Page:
But, emotional issues aside, what’s on the plus side for renting a scope – or any piece of test or laboratory equipment? Here are just a few well-known, but worth repeating, advantages of renting equipment.
Affordability. Rental can be more affordable than purchasing, particularly for short-term periods and if support and maintenance are included in the terms. However, the cost of both renting or purchasing equipment needs to be carefully calculated. There are many variables, including natural depreciation of the instrument, usage, the condition of the instrument (new, used, refurbished, calibrated), specifications, configurations, need for support and repair, and yes, even size. The cost of a portable spectrum analyzer, for example, cannot be calculated using the same formula as one would use to cost a roto-molding independent-arm machine. Every company must, of course, use its own formulae for calculating the cost-effectiveness of renting or purchasing equipment.
No need to be an industry prophet. When you purchase, you need to factor in the future. When you rent, you can, well, not ignore, but somewhat downplay the effects of depreciation, usage, repairs, growth and changes in the industry, and internal turbulence within your company. You need not spend too much time wondering how much dust your instrument may be gathering at the end of the warranty period, or whether it will still be happily chugging along. A child’s “I need it now” philosophy very much suits the rental option. A year down the line is not really significant because you can swap the unit, or simply not renew the rental contract.
Stay tuned for part two, in which I’ll talk about a couple more rental considerations, and more.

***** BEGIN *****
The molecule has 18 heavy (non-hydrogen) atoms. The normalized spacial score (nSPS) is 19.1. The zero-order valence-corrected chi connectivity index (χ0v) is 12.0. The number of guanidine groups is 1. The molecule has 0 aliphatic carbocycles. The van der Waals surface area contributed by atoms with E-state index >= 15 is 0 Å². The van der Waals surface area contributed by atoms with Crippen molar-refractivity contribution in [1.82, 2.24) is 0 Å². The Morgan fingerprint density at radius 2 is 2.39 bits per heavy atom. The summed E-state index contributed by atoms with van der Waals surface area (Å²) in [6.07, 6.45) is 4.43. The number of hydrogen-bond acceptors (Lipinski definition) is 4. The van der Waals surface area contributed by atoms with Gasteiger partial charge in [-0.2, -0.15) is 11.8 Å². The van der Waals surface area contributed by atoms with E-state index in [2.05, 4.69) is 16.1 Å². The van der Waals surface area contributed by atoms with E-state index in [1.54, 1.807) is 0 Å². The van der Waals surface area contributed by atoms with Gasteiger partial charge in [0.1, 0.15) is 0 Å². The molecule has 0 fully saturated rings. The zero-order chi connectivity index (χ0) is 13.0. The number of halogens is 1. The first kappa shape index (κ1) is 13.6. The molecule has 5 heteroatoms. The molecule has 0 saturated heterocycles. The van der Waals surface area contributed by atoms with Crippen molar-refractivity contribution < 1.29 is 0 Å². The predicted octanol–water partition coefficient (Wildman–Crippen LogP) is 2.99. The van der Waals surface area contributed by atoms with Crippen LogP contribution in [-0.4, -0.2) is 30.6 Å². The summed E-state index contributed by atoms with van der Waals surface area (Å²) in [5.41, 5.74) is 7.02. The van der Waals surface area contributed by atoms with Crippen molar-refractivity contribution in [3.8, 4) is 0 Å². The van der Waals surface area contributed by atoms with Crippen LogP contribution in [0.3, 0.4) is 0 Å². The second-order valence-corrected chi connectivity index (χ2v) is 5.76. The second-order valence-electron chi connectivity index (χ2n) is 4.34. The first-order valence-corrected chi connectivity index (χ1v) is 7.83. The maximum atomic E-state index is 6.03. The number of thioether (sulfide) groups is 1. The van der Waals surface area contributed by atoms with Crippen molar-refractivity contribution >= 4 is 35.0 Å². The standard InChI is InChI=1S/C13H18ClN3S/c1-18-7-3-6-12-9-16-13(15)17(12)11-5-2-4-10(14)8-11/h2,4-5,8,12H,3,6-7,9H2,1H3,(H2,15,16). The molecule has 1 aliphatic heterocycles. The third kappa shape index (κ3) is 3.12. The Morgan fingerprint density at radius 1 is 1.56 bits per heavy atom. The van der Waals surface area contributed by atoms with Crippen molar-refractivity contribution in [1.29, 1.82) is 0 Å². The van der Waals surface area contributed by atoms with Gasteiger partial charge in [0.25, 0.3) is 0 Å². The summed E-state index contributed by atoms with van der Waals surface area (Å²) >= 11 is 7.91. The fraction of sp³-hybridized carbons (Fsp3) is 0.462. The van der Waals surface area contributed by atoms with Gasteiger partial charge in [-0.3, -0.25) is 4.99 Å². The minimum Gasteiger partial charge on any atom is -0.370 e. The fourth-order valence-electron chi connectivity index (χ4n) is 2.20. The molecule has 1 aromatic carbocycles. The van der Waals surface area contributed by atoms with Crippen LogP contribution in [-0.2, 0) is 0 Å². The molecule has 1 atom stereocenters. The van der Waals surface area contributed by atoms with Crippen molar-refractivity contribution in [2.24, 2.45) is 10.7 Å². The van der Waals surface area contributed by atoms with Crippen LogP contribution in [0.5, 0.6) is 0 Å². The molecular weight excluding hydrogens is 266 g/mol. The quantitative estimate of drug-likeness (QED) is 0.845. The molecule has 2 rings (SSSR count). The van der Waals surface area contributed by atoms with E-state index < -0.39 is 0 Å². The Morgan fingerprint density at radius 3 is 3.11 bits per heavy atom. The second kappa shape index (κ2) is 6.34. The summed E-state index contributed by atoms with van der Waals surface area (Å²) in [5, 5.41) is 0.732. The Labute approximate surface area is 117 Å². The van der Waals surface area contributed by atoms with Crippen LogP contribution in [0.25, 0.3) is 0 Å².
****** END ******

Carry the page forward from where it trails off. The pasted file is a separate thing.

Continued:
Have you ever wondered why the ubiquitous toy telephone a toddler usually receives as a gift on his first birthday has a rotary dial and is shaped exactly like the communication device only his great-grandmother remembers using? Is there something about “ye olde” equipment that reminds us of the days when things consistently worked well?
The hardy rotary telephone rang bells in my mind recently when I read a reprinting of Benoit Leveille’s gripping 2009 tale about the effectiveness of state-of-the-art equipment versus the old tried-and-true, in EDN Network’s Tales from the Cube. In this story, the “ugly” sister, an old analog HP spectrum analyzer (could it have been the 8551A, which was introduced in 1964?) is the heroine of the story.
Leveille creates a tension-building saga that blends a repair technician’s worst nightmare—finding nothing wrong with the instrument—with a classic story-telling theme, the pauper’s triumph over the prince.
To discover how a $50,000 digital test set could not pick up a noise floor problem, which, while troubleshooting with the old “frequency-domain oscilloscope”, was found to be caused by a mere transistor gone wrong, visit the EDN Network and read “Hawk eyes, analog equipment trump expensive digital test set“.
Now I’m wondering why those toy telephones are usually painted in primary colors instead of black, but that’s a tale for another day.